7 Financial Decisions

7 financial decisions

By Mike Landfair

When you get to be my dad’s age, it is easy to look back on a well-lived life and have some regrets regarding these 7 financial decisions. His biggest regret is embodied in the saying, “I earned lots of money when I was young and burned it all on wine, women, and song. The rest I just wasted.” Actually, he doesn’t have any real regrets, because all the roads he took led me to his wife, my mother.

What got me to thinking about regrets was an article I found in an old Forbes Magazine in the doctor’s waiting room. Titled 7 Financial Decisions Made In Your 30s That May Haunt You In Your 50s.

Let’s take a look at the 7 financial decisions you make early in a career:

  1. The Company You Work For – You will have many things to consider when you choose a company, but retirement benefits are important. Maybe? It was, but now saving for retirement is more important.
  2. Your Starting Salary – “…a salary of $55,000 instead of $50,000 (with 5% increases each year) would earn over $600,000 more in income over a 40-year career.
  3. Your Choice Of A Partner – Let me tell you from personal experience, divorce is expensive. You lose half of your assets, and your half may turn out not to be equal to her half. Compatibility about money plays a role as well. If both of you are careless with money, it will be harder than if you tend to be opposites. That goes for respect for risk as well.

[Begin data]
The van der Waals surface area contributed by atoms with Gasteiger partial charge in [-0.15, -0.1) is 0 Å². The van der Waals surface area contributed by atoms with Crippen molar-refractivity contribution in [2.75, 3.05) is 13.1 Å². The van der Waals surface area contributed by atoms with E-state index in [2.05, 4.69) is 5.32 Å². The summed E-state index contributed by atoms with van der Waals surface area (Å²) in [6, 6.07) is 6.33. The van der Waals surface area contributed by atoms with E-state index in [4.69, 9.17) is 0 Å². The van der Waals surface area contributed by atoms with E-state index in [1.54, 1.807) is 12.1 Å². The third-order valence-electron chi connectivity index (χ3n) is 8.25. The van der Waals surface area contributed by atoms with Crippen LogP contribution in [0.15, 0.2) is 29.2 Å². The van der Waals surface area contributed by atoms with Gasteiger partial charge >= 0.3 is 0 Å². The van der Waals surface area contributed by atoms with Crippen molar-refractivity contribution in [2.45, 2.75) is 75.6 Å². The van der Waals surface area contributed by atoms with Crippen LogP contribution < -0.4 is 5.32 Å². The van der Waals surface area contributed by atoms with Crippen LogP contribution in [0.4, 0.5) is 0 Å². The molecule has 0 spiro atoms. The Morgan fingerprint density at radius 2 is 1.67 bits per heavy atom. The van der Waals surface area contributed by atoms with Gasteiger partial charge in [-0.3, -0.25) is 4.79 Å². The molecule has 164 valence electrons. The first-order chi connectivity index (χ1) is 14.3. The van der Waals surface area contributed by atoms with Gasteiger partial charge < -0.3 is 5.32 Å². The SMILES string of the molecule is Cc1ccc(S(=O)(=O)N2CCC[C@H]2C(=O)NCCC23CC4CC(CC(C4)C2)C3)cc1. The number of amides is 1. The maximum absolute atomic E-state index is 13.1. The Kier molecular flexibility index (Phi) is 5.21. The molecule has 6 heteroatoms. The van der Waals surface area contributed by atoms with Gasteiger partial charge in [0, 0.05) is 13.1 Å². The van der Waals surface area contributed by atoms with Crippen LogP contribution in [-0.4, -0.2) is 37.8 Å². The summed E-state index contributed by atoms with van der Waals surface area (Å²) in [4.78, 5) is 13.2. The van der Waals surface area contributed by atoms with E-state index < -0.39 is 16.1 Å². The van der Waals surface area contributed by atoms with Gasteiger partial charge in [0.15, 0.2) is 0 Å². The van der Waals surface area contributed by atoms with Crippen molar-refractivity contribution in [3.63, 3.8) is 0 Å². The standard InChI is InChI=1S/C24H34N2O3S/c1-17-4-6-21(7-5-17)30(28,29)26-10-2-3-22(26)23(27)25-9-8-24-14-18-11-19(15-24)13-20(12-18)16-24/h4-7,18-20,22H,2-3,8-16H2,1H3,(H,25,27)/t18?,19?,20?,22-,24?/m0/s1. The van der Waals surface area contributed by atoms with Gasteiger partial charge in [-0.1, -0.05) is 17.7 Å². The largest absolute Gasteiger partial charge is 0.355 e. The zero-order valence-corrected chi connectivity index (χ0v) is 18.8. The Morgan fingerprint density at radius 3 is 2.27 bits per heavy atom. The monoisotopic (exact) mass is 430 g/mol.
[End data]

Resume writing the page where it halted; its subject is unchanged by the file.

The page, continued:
4. When You Have Children – Here Forbes offers this thought: “Consider a couple that has children when they are 25 years old. Before they hit their 50s, their kids are past the very expensive college years. These parents, still young themselves, have 15 years to focus on their own retirement savings if they plan to retire at 65. Couples that have children when they are 35 years old may not see the light at the end of the “empty nest” tunnel until they are 60—much closer to retirement age.
  5. How You Invest – Management fees can eat you up. “Make sure you weigh the long-term impact of fees when investing; consider choosing low-cost mutual funds or index funds for retirement savings.”
  6. Whether You Rent or Buy a House – This may depend on whether mobility is important. Generally the nearer you are to retirement the more desirable it is to have fixed housing costs. A fixed mortgage at 5% is a risk the banks are taking, not you.
  7. How To Pay Attention To Your Dollars – Track your expenses with any of the online apps. When tracking, you can more easily identify areas for cost savings and put those savings toward your financial goals.

Now Forbes did a fine job with those seven financial decisions, but there are two more that are important.

  1. Remember the Power of Compound Interest – If starting at 19 years old, you put $2,000 away in an IRA each year for seven years and never put in another dime, you would have more money in your IRA than another man who started putting in $2,000 every year beginning when he was 26. He would have invested $80,000 to your $14,000, and you would have almost $1 million.
  2. Gone are the days of the briefcase – Men today need a way to carry things like a computer, pencils and pens, sharpie pens, medicine, breath mints, chapstick, business cards, passport, change, headphones, iPhone, external hard drive, glasses, sunglasses, notebook, and Kindle. Why not buy yourself a “murse,” a man purse or travel bag. Cowboys called them saddle bags.

One comment

  • Great Post! I read the orginal article and I think you did a great job analyzing the article and adding 8 & 9. Compound interest should have been #1 and I currently use a macbook shoulderbag to carry my macbook and tech stuff.

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